A new product was recently created when tile rice crackers and chocolate met. Chocolate-covered senbei ``Choco-sen''. When Himeji City jointly develops a product with Showa Women's University, with which it has a long-standing partnership agreement, Gosei Monaka Honpo will be in charge of commercializing the product.
Mai also participated in the development, and three types of Choco-sen were created.
The ``Milk Chocolate'' contains almond slices and puffed brown rice for a fragrant flavor, while the ``White Chocolate'', inspired by Himeji Castle, is topped with colorful chocolate to create a retro atmosphere. The ``Strawberry Chocolate'' made with strawberry powder from Himeji is designed with Princess Sen, known as the last heroine of the Sengoku period, who lived a turbulent life.
Not only does it have a gorgeous appearance with strawberry dice and pistachios, but you'll be captivated by the mellow strawberry aroma and sweet-sour taste. The mellowness of the chocolate and the crunchy texture of the rice crackers go well together, and the meeting between the two feels like destiny.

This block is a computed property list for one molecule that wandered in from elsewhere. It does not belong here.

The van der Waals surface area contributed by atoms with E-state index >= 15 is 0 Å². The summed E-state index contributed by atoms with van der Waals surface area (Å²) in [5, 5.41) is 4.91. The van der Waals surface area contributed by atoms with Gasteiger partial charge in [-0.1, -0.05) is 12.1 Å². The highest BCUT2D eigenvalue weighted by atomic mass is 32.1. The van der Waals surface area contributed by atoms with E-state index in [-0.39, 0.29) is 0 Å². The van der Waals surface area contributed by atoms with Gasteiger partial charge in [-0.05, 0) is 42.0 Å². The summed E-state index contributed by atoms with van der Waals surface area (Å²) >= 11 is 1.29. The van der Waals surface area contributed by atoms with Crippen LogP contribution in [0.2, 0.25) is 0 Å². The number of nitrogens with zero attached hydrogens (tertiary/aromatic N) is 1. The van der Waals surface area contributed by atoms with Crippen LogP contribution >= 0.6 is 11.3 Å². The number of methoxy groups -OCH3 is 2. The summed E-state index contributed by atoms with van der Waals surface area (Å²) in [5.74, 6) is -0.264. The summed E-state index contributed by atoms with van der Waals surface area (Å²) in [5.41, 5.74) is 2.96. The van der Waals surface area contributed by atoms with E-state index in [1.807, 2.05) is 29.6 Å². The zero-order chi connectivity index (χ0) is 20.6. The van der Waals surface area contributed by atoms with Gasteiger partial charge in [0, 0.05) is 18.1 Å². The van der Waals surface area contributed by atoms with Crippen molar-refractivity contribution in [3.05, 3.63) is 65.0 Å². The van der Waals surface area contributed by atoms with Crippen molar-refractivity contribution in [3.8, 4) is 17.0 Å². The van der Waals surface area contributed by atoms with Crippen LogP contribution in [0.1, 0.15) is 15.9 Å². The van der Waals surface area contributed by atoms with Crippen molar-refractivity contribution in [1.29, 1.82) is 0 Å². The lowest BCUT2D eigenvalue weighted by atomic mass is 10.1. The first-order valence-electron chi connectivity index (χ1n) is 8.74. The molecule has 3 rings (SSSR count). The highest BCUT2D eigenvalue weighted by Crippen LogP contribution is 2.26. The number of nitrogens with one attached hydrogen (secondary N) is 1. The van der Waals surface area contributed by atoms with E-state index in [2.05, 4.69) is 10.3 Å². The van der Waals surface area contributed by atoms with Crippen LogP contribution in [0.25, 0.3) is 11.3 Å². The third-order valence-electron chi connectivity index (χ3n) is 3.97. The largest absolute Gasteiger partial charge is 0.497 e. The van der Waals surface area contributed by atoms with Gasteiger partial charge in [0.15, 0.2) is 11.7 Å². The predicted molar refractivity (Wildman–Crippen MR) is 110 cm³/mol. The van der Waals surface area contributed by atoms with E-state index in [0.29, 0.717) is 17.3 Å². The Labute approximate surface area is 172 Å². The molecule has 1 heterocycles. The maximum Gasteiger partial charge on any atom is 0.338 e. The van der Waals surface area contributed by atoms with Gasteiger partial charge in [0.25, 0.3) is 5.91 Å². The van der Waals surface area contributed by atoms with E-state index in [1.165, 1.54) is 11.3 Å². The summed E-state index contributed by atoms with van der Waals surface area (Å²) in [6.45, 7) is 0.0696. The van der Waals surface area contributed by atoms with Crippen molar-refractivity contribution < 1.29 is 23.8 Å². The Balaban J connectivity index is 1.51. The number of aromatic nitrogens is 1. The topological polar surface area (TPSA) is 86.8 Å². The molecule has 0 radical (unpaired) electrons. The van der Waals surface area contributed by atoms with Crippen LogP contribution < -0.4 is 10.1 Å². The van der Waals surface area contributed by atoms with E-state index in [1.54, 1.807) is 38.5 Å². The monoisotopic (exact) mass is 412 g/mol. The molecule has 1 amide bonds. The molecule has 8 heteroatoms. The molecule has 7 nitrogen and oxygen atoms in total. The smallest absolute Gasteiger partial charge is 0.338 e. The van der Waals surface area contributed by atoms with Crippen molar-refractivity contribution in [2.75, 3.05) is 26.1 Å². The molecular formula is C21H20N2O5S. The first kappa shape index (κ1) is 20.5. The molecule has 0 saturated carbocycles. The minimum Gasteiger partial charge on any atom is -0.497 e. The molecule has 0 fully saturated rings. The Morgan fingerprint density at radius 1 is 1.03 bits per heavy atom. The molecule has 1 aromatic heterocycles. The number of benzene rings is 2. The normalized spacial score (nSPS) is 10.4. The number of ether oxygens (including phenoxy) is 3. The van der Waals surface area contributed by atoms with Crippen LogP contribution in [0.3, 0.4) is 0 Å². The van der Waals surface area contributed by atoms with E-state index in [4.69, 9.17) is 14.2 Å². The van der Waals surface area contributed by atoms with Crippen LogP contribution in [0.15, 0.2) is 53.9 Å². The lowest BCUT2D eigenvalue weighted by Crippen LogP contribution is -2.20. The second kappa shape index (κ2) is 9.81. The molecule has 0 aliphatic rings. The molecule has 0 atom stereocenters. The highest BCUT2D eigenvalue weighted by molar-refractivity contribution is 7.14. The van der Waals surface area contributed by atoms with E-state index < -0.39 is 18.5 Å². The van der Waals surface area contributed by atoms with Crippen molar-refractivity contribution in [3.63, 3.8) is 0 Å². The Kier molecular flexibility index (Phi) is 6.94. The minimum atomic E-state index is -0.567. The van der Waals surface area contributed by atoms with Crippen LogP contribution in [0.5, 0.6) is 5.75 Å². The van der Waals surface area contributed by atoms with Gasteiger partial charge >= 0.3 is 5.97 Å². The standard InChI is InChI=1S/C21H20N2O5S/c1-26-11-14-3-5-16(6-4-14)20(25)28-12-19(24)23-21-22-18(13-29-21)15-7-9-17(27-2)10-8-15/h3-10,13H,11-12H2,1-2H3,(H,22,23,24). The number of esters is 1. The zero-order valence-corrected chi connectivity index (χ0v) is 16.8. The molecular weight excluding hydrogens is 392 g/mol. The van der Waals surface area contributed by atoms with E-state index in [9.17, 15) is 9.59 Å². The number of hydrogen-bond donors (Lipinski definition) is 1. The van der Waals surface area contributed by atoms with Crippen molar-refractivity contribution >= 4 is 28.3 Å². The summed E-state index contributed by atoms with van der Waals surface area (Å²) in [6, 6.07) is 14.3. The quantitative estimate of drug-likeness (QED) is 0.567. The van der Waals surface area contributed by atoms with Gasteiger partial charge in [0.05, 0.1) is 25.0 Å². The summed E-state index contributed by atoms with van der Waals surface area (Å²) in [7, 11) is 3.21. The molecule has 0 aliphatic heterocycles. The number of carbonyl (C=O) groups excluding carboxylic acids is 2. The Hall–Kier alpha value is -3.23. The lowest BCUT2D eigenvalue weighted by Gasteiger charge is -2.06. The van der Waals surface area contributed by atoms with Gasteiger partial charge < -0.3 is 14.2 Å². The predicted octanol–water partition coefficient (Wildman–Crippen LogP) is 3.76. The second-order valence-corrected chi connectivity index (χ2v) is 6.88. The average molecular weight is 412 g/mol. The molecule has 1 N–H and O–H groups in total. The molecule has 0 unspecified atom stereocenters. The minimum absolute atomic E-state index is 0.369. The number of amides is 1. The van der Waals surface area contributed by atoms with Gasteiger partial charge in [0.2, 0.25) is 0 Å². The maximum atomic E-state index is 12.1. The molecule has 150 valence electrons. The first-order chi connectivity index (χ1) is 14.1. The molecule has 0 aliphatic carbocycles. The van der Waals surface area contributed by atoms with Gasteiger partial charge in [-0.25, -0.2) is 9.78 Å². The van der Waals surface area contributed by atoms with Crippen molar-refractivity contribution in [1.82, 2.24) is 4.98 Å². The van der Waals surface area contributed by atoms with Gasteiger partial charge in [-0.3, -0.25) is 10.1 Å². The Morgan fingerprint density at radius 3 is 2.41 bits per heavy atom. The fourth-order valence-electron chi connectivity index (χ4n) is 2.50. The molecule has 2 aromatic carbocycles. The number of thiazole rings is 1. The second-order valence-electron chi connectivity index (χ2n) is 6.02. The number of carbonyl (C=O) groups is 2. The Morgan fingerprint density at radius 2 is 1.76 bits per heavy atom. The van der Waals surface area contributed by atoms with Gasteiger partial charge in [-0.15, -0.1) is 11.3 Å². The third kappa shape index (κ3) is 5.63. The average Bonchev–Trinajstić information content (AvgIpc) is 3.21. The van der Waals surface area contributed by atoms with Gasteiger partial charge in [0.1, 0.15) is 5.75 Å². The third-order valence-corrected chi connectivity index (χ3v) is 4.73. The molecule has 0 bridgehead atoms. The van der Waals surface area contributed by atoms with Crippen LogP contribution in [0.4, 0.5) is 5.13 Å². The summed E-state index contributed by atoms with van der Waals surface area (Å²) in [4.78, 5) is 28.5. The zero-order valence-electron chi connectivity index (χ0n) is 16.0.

The package is a heart-throbbing pink color, making it perfect as a souvenir. Mai says, ``I hope that chocolate sen will be an opportunity for people to get to know our store.''
This year marks 30 years since Himeji Castle was registered as a World Heritage Site. Not only is it a Himeji specialty, but it's also likely to become a hot topic as an anniversary sweet.
Adding new appeal while valuing connections with the local community
Five-story Monaka Honpo can be said to have carved out a history along with the castle. The confectionery has been loved ever since its creation, and has continued to be improved to suit the times. The newly added sweets will also be loved for a long time to come.
Mai says she will continue to take on the challenge of developing collaborative products and products using locally produced materials.
``It's amazing to be able to grow up in a town that embraces a world heritage site and be able to do this job.I want to involve young people in creating new products and energize the area.This is the best way I can give back to my hometown.'' I think so,” he says with a twinkle in his eye. I'm looking forward to seeing what kind of charm Mai will add to the tradition established by her grandparents and father.